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  • Sarah Igo has won the American Philosophical Society's Jacques Barzun Prize in Cultural History for her book, The Known Citizen: A History of Privacy in Modern America (2018), given annually to a distinguished work in American or European cultural history.
  • Congratulations to our colleagues for their success in the annual Research Scholar Grant competition. Kim Welch received a Research Scholar Fellowship; Ari Bryen a Summer Stipend, and Tasha Rijke-Epstein a Faculty Development Grant.
  • Kim Welch's book, Black Litigants in the Antebellum American South, has been selected as a co-winner of the 2019 J. Willard Hurst Prize for the best work in socio-legal history. The prize will be awarded during the 2019 Law and Society Association Annual Meeting, to be held May 30 – June 2 in Washington, DC. Black Litigants has also won the 2018 David J. Langum, Sr. Prize in American Legal History from the Langum Charitable Trust , and the 2018 SHEAR's Broussard Best First Book Prize.  Kimberly Welch  is a 2019 ACLS Fellow! She is the ACLS Oscar Handlin Fellow in American History, working on the project "Lending and Borrowing Across the Color Line in the Antebellum American South." The American Council of Learned Societies (ACLS) selected 81 fellows from over 1,100 applicants in a review process with multiple stages. Awards range from $40,000 to $70,000, depending on the scholar's career stage, and support six to twelve months of full-time research and writing.  Kimberly Welch  has received a Mellon Digital Humanities Faculty Fellowship for 2018-19.
  • Gilder Lehrman Center Book Talk: Professor Richard Blackett (Andrew Jackson Professor of History, Vanderbilt University) discusses his new book, The Captive's Quest for Freedom: Fugitive Slaves, the 1850 Fugitive Slave Law, and the Politics of Slavery (Cambridge Press, 2018) with GLC Director David W. Blight.  Richard Blackett  received the College of Arts and Science Graduate Mentoring Award. Please link here to see all awards. Also, his book, The Captive's Quest for Freedom: Fugitive Slaves, the 1850 Fugitive Slave Law, and the Politics of Slavery, is a finalist for the Gilder Lehrman Lincoln Prize. 
  • Jane Landers has received this year's Alumni Education Award "given each year to a faculty member who has contributed substantially to developing or participating in those programs of the Vanderbilt Alumni Association that further the education of alumni". Jane Landers was awarded the Distinguished Scholar Award for "Outstanding Scholarship, Teaching and Service in African Diaspora Studies," after giving the keynote talk at Tennessee State University's 7th Annual African Conference. The title of her talk was, "The Wolofs who Led the First Slave Revolt in the Americas: Espanola,1521."  Jane Lander’s  application Delia Zapata Olivella Collection has been selected as an awardee for Library Collections Initiative , a Vanderbilt University Library 2018 grant.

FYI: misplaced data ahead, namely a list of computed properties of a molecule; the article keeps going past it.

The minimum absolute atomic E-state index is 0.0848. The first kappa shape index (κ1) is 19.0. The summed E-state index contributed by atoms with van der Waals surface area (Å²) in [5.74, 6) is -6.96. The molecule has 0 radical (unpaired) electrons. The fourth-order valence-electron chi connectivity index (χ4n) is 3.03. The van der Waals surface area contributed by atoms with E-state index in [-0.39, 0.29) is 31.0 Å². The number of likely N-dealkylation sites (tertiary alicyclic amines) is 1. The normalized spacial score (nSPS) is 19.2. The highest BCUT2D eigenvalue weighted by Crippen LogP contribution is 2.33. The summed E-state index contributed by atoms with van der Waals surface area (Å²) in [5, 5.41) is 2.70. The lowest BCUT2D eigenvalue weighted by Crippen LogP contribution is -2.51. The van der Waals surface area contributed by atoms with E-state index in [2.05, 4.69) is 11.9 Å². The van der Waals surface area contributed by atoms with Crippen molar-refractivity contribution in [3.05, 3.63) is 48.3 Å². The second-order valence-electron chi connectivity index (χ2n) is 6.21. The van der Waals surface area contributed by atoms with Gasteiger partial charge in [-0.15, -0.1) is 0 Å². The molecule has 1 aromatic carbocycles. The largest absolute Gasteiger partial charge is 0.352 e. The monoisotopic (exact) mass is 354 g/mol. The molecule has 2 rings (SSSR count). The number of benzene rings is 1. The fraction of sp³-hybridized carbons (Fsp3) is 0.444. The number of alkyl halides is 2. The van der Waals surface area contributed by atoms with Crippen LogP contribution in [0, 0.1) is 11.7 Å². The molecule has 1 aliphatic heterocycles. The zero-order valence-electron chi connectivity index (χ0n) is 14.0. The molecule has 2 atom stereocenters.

• Lauren Benton has been named a Guggenheim Fellow and she will be spending the academic year 2019-2020 as a member at the Institute for Advanced Study at Princeton University.  Lauren BentonNelson O. Tyrone, Jr. Professor of History and professor of law, has been named winner of the Toynbee Prize for 2019 . The Toynbee Prize is awarded biennially for work that makes a significant contribution to the study of global history. Link to article.  Lauren Benton, has been elected to serve as the next president of the American Society for Legal History. Her two-year term begins in fall 2019.
  • Rhonda Williams has received an award to the Martin Luther King, Jr. Visiting Professors and Scholars Program at the Massachusetts Institute of Technology where she will be a visiting professor for the academic year 2019-2020.
  • At the April 2019 OAH meeting, Sarah Igo won the Merle Curti Intellectual History Award for her book, The Known Citizen: A History of Privacy in Modern America (Harvard University Press, 2018). The Known Citizen was also named Washington Post's "50 notable works of non-fiction books in 2018."
  • William Caferro Petrarch's War: Florence and the Black Death in Context (Cambridge University Press, 2018) has won the book prize of the American Association of Italian Studies. (web page not up to date yet)
  • Three of our colleagues have been awarded Mellon Partners in Humanities Education Faculty Collaboration Funds (focusing on the digital humanities in the College of Arts & Science). Brandon Byrd , Pataj/Partage: Shared Visions Between Fisk and Haiti; Jane Landers for her project, Haiti: The Need to Know and Preserve the Past; Ole Molvig for his project, Historic Black Nashville in Augmented Reality. Molvig has also received an Immersion Scholar Grant from the College of Arts & Science for 2019-2021.
  • NEW BOOK! Jonathan Metzl, Dying of Whiteness: How the Politics of Racial Resentment Is Killing America's Heartland (Basic Books, 2019)
  • Frank Wcislo has just received the Richard Stites Senior Scholar Award awarded by the Southern Conference in Slavic Studies, the largest and oldest regional Slavic Studies organization in the country:
  • Celso Castilho's book, Slave Emancipation and Transformations in Brazilian Political Citizenship (University of Pittsburgh Press, 2016), has won a third award. In March 2018 this book was chosen as co-winner of the Roberto Reis Best Book Award for books published in Brazilian studies in 2016 and 2017.This work has previously been awarded the Bolton-Johnson and Warren Dean prizes from the Conference on Latin American History. 


updated July 22, 2019. 

See many more announcements about Professors and Graduate Students here.